Ambassador Oliver Stone? Sean Penn? Hugo Chávez offers up his wish list.

Venezuelan leader Hugo Chávez, in the midst of a tiff with Washington, suggests US ambassadors he would accept: Oliver Stone, Sean Penn, Noam Chomsky, even Bill Clinton.

By , Staff writer

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    Venezuela's President Hugo Chavez speaks during a rally after the opening session in Caracas January 5.

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Surely Hugo Chávez doesn’t really hold out hope that President Obama would allow a foreign leader to dictate who the US sends as ambassador to his country.

But just in case, the feisty Venezuelan president – who caused a diplomatic row by refusing Mr. Obama’s first choice for Washington’s new ambassador to Caracas – has a personal short list for the job. Mr. Chávez says he’d take director Oliver Stone, actor Sean Penn, linguist and philosopher (and longtime critic of US foreign policy in Latin America) Noam Chomsky, or – why not? – Bill Clinton.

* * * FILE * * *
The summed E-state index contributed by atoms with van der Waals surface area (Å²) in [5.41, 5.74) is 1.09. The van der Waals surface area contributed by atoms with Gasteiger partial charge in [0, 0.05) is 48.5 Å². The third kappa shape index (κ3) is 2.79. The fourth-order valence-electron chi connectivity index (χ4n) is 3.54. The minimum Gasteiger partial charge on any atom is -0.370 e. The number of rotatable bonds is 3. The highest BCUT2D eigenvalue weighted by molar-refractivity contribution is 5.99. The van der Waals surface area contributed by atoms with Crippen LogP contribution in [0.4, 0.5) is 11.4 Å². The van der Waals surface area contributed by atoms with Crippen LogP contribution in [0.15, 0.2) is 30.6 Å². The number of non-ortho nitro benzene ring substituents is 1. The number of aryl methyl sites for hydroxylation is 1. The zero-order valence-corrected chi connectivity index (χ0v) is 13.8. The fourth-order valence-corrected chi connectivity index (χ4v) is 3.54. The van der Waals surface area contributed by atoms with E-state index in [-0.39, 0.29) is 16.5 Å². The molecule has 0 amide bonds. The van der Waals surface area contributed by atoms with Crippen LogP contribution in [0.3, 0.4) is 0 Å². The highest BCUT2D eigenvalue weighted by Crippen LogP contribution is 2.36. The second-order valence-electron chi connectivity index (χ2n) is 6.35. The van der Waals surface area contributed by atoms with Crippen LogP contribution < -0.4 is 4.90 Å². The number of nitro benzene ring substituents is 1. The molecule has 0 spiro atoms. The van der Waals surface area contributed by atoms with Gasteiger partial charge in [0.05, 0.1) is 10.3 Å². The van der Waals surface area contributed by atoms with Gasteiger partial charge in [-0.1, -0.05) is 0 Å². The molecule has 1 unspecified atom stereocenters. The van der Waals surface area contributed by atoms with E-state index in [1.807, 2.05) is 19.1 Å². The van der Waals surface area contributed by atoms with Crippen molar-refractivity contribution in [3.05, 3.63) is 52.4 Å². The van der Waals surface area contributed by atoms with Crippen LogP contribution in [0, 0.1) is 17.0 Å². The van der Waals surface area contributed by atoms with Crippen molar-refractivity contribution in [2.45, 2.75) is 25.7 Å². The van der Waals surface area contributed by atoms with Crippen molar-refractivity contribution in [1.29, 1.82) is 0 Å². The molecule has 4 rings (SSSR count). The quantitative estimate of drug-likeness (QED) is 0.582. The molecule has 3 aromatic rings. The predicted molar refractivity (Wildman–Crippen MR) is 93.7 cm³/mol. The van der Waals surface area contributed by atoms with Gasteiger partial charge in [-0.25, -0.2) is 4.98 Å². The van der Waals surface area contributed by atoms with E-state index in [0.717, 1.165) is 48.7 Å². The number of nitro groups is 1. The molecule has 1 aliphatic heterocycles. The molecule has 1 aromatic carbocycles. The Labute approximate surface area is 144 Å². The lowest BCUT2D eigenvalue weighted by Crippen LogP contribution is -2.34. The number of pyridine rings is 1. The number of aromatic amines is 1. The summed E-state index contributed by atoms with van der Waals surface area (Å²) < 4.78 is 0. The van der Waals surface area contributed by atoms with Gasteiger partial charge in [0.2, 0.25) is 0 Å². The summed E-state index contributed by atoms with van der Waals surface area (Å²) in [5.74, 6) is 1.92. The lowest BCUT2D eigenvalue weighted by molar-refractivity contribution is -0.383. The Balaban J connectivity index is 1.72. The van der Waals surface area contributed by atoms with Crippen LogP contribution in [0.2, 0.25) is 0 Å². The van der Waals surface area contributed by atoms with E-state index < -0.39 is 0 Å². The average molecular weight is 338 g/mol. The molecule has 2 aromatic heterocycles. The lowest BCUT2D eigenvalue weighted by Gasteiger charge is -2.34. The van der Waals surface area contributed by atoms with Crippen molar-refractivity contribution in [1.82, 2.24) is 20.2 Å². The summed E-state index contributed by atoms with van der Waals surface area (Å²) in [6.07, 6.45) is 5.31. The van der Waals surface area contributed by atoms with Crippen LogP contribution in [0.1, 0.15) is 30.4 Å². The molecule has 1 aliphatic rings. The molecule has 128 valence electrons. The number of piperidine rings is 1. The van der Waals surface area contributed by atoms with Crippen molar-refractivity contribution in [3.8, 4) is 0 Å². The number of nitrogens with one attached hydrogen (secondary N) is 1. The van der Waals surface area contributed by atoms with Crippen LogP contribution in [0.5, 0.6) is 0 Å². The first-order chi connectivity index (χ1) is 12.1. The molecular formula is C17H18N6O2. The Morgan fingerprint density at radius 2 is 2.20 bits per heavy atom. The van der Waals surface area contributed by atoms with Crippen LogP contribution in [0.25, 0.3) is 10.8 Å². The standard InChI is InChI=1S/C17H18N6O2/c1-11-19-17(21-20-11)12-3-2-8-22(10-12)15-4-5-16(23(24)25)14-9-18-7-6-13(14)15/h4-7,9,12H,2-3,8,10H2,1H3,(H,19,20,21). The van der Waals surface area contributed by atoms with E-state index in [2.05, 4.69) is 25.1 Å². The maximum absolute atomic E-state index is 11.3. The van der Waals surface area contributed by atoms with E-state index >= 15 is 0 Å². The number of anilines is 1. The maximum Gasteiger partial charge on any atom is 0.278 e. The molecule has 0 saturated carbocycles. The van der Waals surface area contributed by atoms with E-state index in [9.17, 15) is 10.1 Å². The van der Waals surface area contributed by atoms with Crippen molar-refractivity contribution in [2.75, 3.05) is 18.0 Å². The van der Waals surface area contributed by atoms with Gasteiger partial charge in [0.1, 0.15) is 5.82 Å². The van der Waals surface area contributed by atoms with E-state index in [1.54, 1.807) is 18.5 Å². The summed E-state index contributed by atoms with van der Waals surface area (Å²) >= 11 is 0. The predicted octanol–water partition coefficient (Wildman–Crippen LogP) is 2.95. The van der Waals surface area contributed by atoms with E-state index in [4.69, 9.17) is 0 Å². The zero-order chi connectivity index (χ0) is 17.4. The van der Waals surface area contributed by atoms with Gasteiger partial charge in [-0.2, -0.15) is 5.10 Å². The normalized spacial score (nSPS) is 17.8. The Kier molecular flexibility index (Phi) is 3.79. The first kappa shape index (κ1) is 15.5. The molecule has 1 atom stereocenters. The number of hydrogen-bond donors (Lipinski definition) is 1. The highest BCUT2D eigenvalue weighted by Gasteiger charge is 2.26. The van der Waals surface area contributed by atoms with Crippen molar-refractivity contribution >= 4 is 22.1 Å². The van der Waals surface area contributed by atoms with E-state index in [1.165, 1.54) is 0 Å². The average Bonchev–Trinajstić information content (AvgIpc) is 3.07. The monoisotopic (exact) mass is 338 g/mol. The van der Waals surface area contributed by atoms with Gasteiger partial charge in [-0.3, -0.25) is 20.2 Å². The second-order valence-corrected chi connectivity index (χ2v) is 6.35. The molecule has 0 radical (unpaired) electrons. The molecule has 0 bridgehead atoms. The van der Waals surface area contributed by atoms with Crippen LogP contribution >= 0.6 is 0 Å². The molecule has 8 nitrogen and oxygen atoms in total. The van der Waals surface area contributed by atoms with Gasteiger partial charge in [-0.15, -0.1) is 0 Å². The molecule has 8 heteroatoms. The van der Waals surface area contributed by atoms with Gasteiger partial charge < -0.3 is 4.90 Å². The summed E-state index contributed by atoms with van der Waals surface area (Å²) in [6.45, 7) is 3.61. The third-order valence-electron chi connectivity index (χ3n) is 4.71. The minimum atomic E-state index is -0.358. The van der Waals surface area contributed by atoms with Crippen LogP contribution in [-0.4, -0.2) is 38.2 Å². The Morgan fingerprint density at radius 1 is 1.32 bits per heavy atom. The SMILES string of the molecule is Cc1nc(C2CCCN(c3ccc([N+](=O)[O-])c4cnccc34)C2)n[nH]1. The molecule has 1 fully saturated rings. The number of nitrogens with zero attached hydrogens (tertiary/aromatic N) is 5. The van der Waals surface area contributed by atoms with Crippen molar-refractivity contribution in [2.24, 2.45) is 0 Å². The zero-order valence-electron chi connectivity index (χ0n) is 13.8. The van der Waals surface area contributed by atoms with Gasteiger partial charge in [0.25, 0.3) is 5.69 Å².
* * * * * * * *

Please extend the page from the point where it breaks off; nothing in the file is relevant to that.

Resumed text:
Chávez offered his suggestions in a televised speech Tuesday, amid a diplomatic tit-for-tat that saw the Obama administration revoke the visa of Venezuela’s ambassador to Washington last week in retaliation for Chávez’s earlier rejection of Larry Palmer, a career diplomat, as US ambassador to Caracas.

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Mr. Palmer had been critical of the Chávez government in his Senate confirmation testimony, suggesting there was low morale in the Venezuelan military and hinting at Venezuelan meddling in next-door-neighbor Colombia on behalf of leftist guerrillas.

Chávez – a leftist-populist whose authoritarian tendencies and cozying up to world leaders like Cuba’s Fidel Castro and Iran’s Mahmoud Ahmadinejad have won him no points in Washington – suggested that Obama had a deep pool of potential candidates to chose from who would also be to his liking. “We have a lot of friends there” in the US, he said in his speech.

Chávez’s suggestion of Bill Clinton may have popped into his head as a result of his brief but cordial meet-and-greet with Secretary of State Hillary Rodham Clinton Saturday at the inauguration of Brazil’s new president, Dilma Rousseff.

Chávez, who has made long and folksy “conversations with the people” a trademark of his 12 years in power, also revealed in his speech that his “very bad English” led him to inquire of Secretary Clinton, “How is your wife?”

That, and not the sparring over an ambassadorship, would seem to explain the hearty laughter the two shared in Brasilia.

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